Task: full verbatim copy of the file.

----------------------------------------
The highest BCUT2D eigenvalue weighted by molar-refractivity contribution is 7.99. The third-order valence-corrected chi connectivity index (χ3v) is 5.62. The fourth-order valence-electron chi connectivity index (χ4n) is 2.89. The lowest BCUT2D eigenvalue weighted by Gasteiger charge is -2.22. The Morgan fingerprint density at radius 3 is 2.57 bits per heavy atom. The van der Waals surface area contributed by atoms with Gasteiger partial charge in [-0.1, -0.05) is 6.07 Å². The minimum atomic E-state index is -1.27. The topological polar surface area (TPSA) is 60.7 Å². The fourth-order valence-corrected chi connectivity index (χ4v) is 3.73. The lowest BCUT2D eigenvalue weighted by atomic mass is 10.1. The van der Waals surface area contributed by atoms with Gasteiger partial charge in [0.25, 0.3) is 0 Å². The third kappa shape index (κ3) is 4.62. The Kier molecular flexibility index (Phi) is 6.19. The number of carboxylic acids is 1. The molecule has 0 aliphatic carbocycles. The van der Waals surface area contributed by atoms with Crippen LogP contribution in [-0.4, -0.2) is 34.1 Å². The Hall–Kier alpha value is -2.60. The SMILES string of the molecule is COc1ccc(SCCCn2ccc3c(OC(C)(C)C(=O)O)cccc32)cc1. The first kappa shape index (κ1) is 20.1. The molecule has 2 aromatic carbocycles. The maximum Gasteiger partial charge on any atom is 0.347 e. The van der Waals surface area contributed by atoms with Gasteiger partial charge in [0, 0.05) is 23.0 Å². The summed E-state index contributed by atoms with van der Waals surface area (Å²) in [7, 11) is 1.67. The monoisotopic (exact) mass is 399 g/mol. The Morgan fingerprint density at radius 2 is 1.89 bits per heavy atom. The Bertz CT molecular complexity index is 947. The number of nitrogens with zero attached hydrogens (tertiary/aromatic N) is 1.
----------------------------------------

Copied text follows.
The highest BCUT2D eigenvalue weighted by molar-refractivity contribution is 7.99. The third-order valence-corrected chi connectivity index (χ3v) is 5.62. The fourth-order valence-electron chi connectivity index (χ4n) is 2.89. The lowest BCUT2D eigenvalue weighted by Gasteiger charge is -2.22. The Morgan fingerprint density at radius 3 is 2.57 bits per heavy atom. The van der Waals surface area contributed by atoms with Gasteiger partial charge in [-0.1, -0.05) is 6.07 Å². The minimum atomic E-state index is -1.27. The topological polar surface area (TPSA) is 60.7 Å². The fourth-order valence-corrected chi connectivity index (χ4v) is 3.73. The lowest BCUT2D eigenvalue weighted by atomic mass is 10.1. The van der Waals surface area contributed by atoms with Gasteiger partial charge in [0.25, 0.3) is 0 Å². The third kappa shape index (κ3) is 4.62. The Kier molecular flexibility index (Phi) is 6.19. The number of carboxylic acids is 1. The molecule has 0 aliphatic carbocycles. The van der Waals surface area contributed by atoms with Crippen LogP contribution in [-0.4, -0.2) is 34.1 Å². The Hall–Kier alpha value is -2.60. The SMILES string of the molecule is COc1ccc(SCCCn2ccc3c(OC(C)(C)C(=O)O)cccc32)cc1. The first kappa shape index (κ1) is 20.1. The molecule has 2 aromatic carbocycles. The maximum Gasteiger partial charge on any atom is 0.347 e. The van der Waals surface area contributed by atoms with Gasteiger partial charge in [0, 0.05) is 23.0 Å². The summed E-state index contributed by atoms with van der Waals surface area (Å²) in [7, 11) is 1.67. The monoisotopic (exact) mass is 399 g/mol. The Morgan fingerprint density at radius 2 is 1.89 bits per heavy atom. The Bertz CT molecular complexity index is 947. The number of nitrogens with zero attached hydrogens (tertiary/aromatic N) is 1.